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Don’t let your heavybag shake your house apart

Jarring, noise, and vibration from the punching bag can destroy your house.

It’s a bad idea to mount a heavy bag from the structural elements in your house. I understand that it’s tempting to hang it from the rafters in your basement, or from the ceiling joints in your workout room, but this is a recipe for trouble.

Unless you only use your punching bag once in a blue moon, you can literally shake your house apart during your punching workouts. The noise, jarring, and vibration not only destroys your drywall, it also drives your family and neighbors crazy.

But fret not, there are some options for you to try.

Modern construction is all about efficiency

Old timber frame house

An old timber frame house

In the old days, houses were built from timber frames. The timbers were braced with diagonal supporting elements, and the entire structure held together on its own regardless of whether it was covered with sheathing. These structures were overbuilt — that is, they were built so strongly that they could withstand just about anything. Wood was plentiful, labor was cheap, and engineering was in its infancy; houses were built strong and no thought was given to using the least amount of building material possible.

These days, it’s a different story. Modern frame construction relies on plywood to tie all the parts of the framing together. There are no oversized timbers or diagonal bracing; the plywood keeps it from all falling apart. Two-by-fours — which, in the past, would have been far too flimsy to use as structural elements in house construction — are braced and held in place with sheets of plywood or oriented strand board. Modern construction methods save labor, they require no real skill to implement, and they are efficient.

But modern construction methods are vulnerable to the stress of heavybag training.

How to hang your heavybag in a modern house

It’s not a good idea. Really.

But if you must, here are are a few things you can try.

Heavybag spring on top, bungee cord on the bottom

Stick a heavy-duty spring between the heavybag mount and the chains. This is a good way to reduce the pounding vibration that might otherwise destroy your drywall.

This heavy bag is secured to the floor with a bungee cord.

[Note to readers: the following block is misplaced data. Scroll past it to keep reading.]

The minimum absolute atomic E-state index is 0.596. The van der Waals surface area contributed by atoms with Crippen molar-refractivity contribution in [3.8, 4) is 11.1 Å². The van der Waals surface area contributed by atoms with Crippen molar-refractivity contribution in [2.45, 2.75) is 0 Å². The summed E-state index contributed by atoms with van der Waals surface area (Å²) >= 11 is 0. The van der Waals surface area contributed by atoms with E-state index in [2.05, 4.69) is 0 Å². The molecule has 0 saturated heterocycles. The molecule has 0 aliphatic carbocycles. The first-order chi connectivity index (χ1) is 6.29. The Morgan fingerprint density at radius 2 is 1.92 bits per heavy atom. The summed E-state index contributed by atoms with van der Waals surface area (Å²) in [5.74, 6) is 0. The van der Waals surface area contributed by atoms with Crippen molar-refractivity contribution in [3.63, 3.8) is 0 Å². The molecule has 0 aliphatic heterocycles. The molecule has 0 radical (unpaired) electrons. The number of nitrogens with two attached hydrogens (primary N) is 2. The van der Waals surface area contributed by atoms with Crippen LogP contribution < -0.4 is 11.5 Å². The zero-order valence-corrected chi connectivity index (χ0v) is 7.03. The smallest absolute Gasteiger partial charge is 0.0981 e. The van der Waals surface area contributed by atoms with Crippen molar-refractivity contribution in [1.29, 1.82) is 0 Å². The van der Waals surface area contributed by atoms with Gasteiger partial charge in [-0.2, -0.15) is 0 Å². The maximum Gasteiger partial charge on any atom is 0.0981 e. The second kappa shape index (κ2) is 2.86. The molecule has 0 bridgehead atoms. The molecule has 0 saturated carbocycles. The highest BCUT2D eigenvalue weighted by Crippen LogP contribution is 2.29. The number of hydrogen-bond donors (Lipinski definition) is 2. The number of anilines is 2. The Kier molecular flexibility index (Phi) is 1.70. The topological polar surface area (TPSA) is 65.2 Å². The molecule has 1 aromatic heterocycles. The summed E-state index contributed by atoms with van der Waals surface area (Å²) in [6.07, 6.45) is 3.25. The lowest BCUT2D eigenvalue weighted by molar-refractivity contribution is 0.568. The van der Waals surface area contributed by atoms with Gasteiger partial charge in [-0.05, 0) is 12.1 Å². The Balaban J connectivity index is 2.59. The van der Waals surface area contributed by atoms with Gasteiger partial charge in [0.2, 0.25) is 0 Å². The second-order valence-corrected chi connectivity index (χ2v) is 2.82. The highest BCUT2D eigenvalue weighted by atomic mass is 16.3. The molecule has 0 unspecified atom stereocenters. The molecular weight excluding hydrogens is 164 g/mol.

This heavy bag is secured to the floor with a bungee cord.

The only problem is, the spring will cause your bag to jump up and down a bit more than normal. The way around this is to hook up a bungee cord to the bag’s bottom D-ring attachment point. It will keep the bag from hopping up and down on the chains, and it will keep it from swinging as much (which is especially useful if your bag is not heavy enough). A strong bungee cord is sturdy enough to stop the bag from jumping when you hit it with a good, snapping punch.

Everlast makes a heavybag anchor that you can fill with water to a weight of 45 pounds or so. Check it out the user reviews and specs at Amazon

Rubber bushing between the mount and the attachment point

You want to reduce vibration and transfer of kinetic energy through the heavybag mounting hardware to the ceiling joist or rafter to which you’ve attached it.

One way to do this is to make a rubber bushing and put it between the hardware and the rafter. Try using an old piece of auto tire tread or some other long-lasting, wear-resistant rubber. Cut it to shape with some heavy shears.

Too much vibration? Change your heavybag mount

If you currently use a mount that attaches to a single rafter, you should consider changing to one that is screwed into two rafters.

Supporting the heavybag from two structural elements instead of one helps share the load and reduce the vibration in vulnerable areas.

This sort of mount gives you the added benefit of raising the bag up higher between the beams, so if your heavybag is mounted too low, this is a way to fix the problem.

Reduce heavybag vibration by changing from ceiling-mounted to wall-mounted

If you have masonry walls (like in most modern basements), you can use a wall mount. If your walls are made of framing, forget it.

Punching bag wall mounts range from the el cheapo $30 dollar models all the way up to super-strong $500 designs that do everything except give you workout advice.

Make sure to get a wall-mount that lets you swing the bag out of the way when you’re done working out. A little touch like that will gain your appreciation over time. If the heavybag takes up too much room, you’ll be tempted to get rid of it. Switching to a wall mount just might save your workouts.

Free-standing heavybag stands

If you just can’t make the ceiling or wall mounts work, take down your punching bag and hang it from a heavybag stand. There are models ranging in price from less than $150 all the way up to more than a thousand dollars.

You can check out lots of stands at Amazon, click here: Free-standing heavybag stands.

While heavybag stands are not as nice as a ceiling-mount, lots of times they’re the only viable option for using a traditional heavybag.

Free-standing heavybags

When all else fails, you might have to bite the bullet and get rid of your ceiling-mounted heavybag.